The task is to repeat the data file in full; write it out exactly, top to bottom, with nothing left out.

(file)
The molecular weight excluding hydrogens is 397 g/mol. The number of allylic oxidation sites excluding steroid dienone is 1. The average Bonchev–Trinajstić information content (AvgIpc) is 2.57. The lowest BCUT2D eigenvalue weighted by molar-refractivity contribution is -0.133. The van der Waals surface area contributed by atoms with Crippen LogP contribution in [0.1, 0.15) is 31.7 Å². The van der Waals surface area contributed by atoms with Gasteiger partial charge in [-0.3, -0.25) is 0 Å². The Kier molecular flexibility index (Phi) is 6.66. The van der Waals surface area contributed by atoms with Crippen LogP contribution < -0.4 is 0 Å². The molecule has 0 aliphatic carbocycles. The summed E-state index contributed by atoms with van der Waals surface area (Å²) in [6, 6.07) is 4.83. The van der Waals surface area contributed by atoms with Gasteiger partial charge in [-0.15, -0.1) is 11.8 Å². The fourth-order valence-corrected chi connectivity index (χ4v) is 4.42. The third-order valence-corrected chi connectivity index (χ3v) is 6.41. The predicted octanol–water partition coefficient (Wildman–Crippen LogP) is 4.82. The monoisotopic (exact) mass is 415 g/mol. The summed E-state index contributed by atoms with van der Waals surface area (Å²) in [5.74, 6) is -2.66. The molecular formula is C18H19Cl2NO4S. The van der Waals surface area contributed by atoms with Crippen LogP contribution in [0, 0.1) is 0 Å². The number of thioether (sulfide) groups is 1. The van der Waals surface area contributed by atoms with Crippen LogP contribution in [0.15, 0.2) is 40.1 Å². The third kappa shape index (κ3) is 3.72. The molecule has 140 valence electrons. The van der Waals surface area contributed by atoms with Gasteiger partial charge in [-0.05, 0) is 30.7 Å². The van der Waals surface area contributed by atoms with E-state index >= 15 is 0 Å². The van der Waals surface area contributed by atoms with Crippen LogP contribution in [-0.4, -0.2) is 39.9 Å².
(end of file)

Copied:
The molecular weight excluding hydrogens is 397 g/mol. The number of allylic oxidation sites excluding steroid dienone is 1. The average Bonchev–Trinajstić information content (AvgIpc) is 2.57. The lowest BCUT2D eigenvalue weighted by molar-refractivity contribution is -0.133. The van der Waals surface area contributed by atoms with Crippen LogP contribution in [0.1, 0.15) is 31.7 Å². The van der Waals surface area contributed by atoms with Gasteiger partial charge in [-0.3, -0.25) is 0 Å². The Kier molecular flexibility index (Phi) is 6.66. The van der Waals surface area contributed by atoms with Crippen LogP contribution < -0.4 is 0 Å². The molecule has 0 aliphatic carbocycles. The summed E-state index contributed by atoms with van der Waals surface area (Å²) in [6, 6.07) is 4.83. The van der Waals surface area contributed by atoms with Gasteiger partial charge in [-0.15, -0.1) is 11.8 Å². The fourth-order valence-corrected chi connectivity index (χ4v) is 4.42. The third-order valence-corrected chi connectivity index (χ3v) is 6.41. The predicted octanol–water partition coefficient (Wildman–Crippen LogP) is 4.82. The monoisotopic (exact) mass is 415 g/mol. The summed E-state index contributed by atoms with van der Waals surface area (Å²) in [5.74, 6) is -2.66. The molecular formula is C18H19Cl2NO4S. The van der Waals surface area contributed by atoms with Crippen LogP contribution in [0, 0.1) is 0 Å². The number of thioether (sulfide) groups is 1. The van der Waals surface area contributed by atoms with Crippen LogP contribution in [0.15, 0.2) is 40.1 Å². The third kappa shape index (κ3) is 3.72. The molecule has 140 valence electrons. The van der Waals surface area contributed by atoms with Gasteiger partial charge in [-0.05, 0) is 30.7 Å². The van der Waals surface area contributed by atoms with E-state index >= 15 is 0 Å². The van der Waals surface area contributed by atoms with Crippen LogP contribution in [-0.4, -0.2) is 39.9 Å².